Now home to the East Coast branch of Crenshaw Christian Center, the L.A. megachurch known for its massive FaithDome, this imposing 2,200-seat edifice (interior photo) was completed in 1903 for the First Church of Christ, Scientist, which occupied the place for the next 100 years. Augusta Stetson, one of the women who brought Christian Science to New York, was the head of the church at the time of construction, having previously driven off a fellow church pioneer who then went on to found a rival congregation. "Endowed with boundless energy and executive capacity, audacious, abrasive, unbending and ruthless, yet adored by hundreds of students and church members", Ms. Stetson was a strong and forceful leader whose personal ambition strained relations with the Mother Church in Boston and eventually got her excommunicated in 1909. (Note the adjacent story in the newspaper I just linked to: "TARANTULA IN MAIL. Throws Dead Letter Office Clerks Into Frenzy.")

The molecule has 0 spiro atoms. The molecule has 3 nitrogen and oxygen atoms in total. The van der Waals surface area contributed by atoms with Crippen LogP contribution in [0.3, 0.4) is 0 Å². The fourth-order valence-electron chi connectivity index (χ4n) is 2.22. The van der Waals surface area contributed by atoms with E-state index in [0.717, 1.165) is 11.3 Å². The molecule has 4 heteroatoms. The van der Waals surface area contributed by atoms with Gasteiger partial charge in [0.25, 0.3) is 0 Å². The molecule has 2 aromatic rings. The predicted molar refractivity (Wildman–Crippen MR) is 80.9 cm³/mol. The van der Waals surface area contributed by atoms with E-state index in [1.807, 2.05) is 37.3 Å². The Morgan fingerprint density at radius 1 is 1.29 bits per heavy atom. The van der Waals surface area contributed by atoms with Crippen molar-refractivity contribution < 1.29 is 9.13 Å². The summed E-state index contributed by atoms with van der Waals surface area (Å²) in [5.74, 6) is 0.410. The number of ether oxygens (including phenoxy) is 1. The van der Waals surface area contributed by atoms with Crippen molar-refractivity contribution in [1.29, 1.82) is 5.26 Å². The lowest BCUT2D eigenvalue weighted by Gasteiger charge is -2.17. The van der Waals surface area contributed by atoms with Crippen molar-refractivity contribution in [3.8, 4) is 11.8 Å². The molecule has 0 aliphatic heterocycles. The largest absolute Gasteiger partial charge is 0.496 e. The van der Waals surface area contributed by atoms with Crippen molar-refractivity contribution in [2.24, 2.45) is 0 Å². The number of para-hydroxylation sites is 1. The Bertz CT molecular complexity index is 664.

Promoting herself as the true spiritual heir of Mary Baker Eddy, the founder of Christian Science, Ms. Stetson maintained a considerable following after her excommunication and even began taking out full-page (and sometimes multiple-page) ads in prominent newspapers to feud with the church establishment and present her teachings directly to the masses (as well as to publicly wage a successful battle against the "spite wall" that the church wanted to erect between its own building and the mansion she lived in next door). She proclaimed that Ms. Eddy would be returning from the dead shortly, and also "announced, with all solemnity and seriousness, that she [herself] would never die. She made it clear she meant this in no metaphorical sense and that she did not have reference to the immortality of the soul. She simply would not die."
(She did though.)